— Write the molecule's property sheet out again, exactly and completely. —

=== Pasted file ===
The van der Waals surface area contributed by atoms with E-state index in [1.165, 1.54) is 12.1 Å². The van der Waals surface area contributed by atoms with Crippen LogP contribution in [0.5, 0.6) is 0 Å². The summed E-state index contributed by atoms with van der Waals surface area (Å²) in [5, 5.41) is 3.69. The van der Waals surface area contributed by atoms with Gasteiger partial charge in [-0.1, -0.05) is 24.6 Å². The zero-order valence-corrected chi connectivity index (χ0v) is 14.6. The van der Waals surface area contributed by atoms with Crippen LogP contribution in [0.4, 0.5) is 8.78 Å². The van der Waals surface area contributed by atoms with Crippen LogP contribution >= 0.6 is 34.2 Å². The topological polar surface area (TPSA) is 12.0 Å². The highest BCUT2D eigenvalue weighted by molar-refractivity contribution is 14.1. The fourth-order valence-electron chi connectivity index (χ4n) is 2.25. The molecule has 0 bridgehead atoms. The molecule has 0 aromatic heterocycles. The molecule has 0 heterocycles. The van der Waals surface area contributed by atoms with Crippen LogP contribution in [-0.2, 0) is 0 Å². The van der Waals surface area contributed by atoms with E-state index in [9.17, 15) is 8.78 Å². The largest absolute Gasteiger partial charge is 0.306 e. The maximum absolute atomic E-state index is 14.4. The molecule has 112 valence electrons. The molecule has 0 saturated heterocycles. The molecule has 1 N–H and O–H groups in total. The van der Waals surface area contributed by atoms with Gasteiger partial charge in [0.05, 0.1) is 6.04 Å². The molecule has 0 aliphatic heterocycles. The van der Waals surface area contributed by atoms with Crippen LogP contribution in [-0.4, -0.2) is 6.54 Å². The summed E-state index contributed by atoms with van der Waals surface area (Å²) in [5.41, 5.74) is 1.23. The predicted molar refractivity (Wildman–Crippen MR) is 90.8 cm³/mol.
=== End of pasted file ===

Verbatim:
The van der Waals surface area contributed by atoms with E-state index in [1.165, 1.54) is 12.1 Å². The van der Waals surface area contributed by atoms with Crippen LogP contribution in [0.5, 0.6) is 0 Å². The summed E-state index contributed by atoms with van der Waals surface area (Å²) in [5, 5.41) is 3.69. The van der Waals surface area contributed by atoms with Gasteiger partial charge in [-0.1, -0.05) is 24.6 Å². The zero-order valence-corrected chi connectivity index (χ0v) is 14.6. The van der Waals surface area contributed by atoms with Crippen LogP contribution in [0.4, 0.5) is 8.78 Å². The van der Waals surface area contributed by atoms with Crippen LogP contribution >= 0.6 is 34.2 Å². The topological polar surface area (TPSA) is 12.0 Å². The highest BCUT2D eigenvalue weighted by molar-refractivity contribution is 14.1. The fourth-order valence-electron chi connectivity index (χ4n) is 2.25. The molecule has 0 bridgehead atoms. The molecule has 0 aromatic heterocycles. The molecule has 0 heterocycles. The van der Waals surface area contributed by atoms with Crippen LogP contribution in [-0.2, 0) is 0 Å². The van der Waals surface area contributed by atoms with E-state index in [9.17, 15) is 8.78 Å². The largest absolute Gasteiger partial charge is 0.306 e. The maximum absolute atomic E-state index is 14.4. The molecule has 112 valence electrons. The molecule has 0 saturated heterocycles. The molecule has 1 N–H and O–H groups in total. The van der Waals surface area contributed by atoms with Gasteiger partial charge in [0.05, 0.1) is 6.04 Å². The molecule has 0 aliphatic heterocycles. The van der Waals surface area contributed by atoms with Crippen LogP contribution in [-0.4, -0.2) is 6.54 Å². The summed E-state index contributed by atoms with van der Waals surface area (Å²) in [5.41, 5.74) is 1.23. The predicted molar refractivity (Wildman–Crippen MR) is 90.8 cm³/mol.